Communication is key. It could be the difference between, “my phone is breaking up, or we are breaking up.” Or it could cause mass confusion when you make a plan on the beach to do chase shots/group shots and one of you gets too excited and does a downwinder following the sets leaving the other guy upwind scratching his head like “wait what, no we are over here.” I wonder who that could have been? Damien? Just kidding, it was me… and that’s how we got into the bare knuckle boxing match in the lineup: “the grasshopper comes in hard with a solid right hook, but it’s not over yet! The master answers back using his camera stick as a club and lands a devastating blow to the forehead!”
Prior to this, a solid 12 hours of driving and roughly 800 miles of nonstop road rage landed Damien LeRoy and myself in South Padre Island at Phil Money’s Windsurfing Inc. As we drove through the town I couldn’t help but feel like we were in a ghost town for kiteboarding — memories of what was once such a popular spot for traveling kiteboarders. However, once we got to Windsurfing Inc., I started to change my mind a bit. Phil has such a sweet set up with a lovely grass area to lay you and your kites out to dry. It faces the sound with cross offshore winds and pretty decent flat water. It’s private, it’s personal, and it’s a perfect place to learn or dial in your rwepitware of tricks. If you need a rescue there is a boat gassed and ready to pick your soggy a** up from a long and miserable self rescue attempt.
While we were there, Damien and I had the pleasure of putting on a small show for the group on the boat, and they loved it! Inspired by our tricks and after watching us fly through the air, landing on butter smooth water, someone landed their first jump. We even got Phil on the foilboard!
Now for those who have foilboarded before, you probably know how frustrating learning can be. It wants to buck you off and bend you in ways you’d really rather not be bent in. The first time I went out, I rocked my ankles so hard by being bent backwards while my feet were in the straps, I didn’t touch the stupid board for two whole years — two years! I know our new Cabrinha Double Agent foilboards are one, if not, the best boards for learning how to foil, but neither Damien nor myself have ever had student learn so quickly and effortlessly as Phil — it was almost a joke. The man was trying to jump after, what, maybe 30 minutes. Find me someone who has done that before and I’ll show you a liar! He kept the board flat on the water, road crosswind, and gradually lifted the board off the water. He skipped the bucking broncho, the circus-o-lay contortions, and the slowmotion imagine of a knife (commonly known as a foil) flying towards his face. It was so unfair, and yet so awesome to watch. Phil was so stoked he bought two right there on the spot! If you want foil lessons in South Padre, Phil is apparently your man because that dude’s got it figure out!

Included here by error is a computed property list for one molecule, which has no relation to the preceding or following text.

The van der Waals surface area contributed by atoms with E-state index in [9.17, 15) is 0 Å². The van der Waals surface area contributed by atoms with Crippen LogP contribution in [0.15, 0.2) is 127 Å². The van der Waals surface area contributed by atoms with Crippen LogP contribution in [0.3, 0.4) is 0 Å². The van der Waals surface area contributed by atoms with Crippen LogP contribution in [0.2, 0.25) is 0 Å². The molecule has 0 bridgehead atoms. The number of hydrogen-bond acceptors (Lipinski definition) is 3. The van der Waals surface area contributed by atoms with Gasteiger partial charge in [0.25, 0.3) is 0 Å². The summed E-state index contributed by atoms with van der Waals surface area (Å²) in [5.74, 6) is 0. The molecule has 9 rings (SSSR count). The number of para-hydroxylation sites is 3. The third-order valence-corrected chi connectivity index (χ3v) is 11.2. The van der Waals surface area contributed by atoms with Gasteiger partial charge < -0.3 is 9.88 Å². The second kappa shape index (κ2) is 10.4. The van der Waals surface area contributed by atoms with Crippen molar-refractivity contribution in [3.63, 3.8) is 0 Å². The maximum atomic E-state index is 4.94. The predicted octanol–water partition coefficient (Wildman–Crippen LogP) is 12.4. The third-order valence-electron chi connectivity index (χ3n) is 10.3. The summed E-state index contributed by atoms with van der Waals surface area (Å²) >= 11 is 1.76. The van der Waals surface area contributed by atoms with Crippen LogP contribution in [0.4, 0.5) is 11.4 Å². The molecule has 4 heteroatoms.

Now that the “work” was out of the way, it was time for Damien and I to play. We hopped in the van and drove up to the jetty so we could snag what turned out to be some really awesome waves! The wind had shifted more south so the waves really cleaned up and we scored. It was so nice we even debated dropping the kites and just going surfing.
So why communication is key? Listen up groms, this applies to you! If someone is taking their own time to help you snag photos or video, be appreciative and work with them. They don’t know what your thinking, what shots you have in mind, or where you’re going to do your tricks unless you communicate with them properly. There are so many people that have helped me shoot (if any of you are reading this now, thank you so much for your help, and sorry)! Photoshoots are grinding, and as much as you might want to just go ride around, grab a session, and shoot some photos, it doesn’t really work like that… at all. If there is a shot in mind, you need to stick in the area, work with the cameraman, and grind it out with a smile. That’s how to get the shot you want.
Damien and I went out with the intentions of getting a sort of double selfie wave turn. My problem is that I wouldn’t tell him which wave and once I would see a wave I’d point and jam over to get it, instead of waiting for a wave to come to us. You see, I thought of him as Slalom World Champion, the guy who could keep going up and down wind to stay behind me, but now I’m seriously questioning how he got the title… just kidding again! I was on a surfboard and a smaller kite which allowed me to go downwind easier with more play in the window, while Damo was stuck on a twintip with a GoPro in one hand, trying to hit the record button, setting the right angle, making sure the lens was clean, while trying not to tangle with me… oh and actually trying to do the turn and jump he needed to do.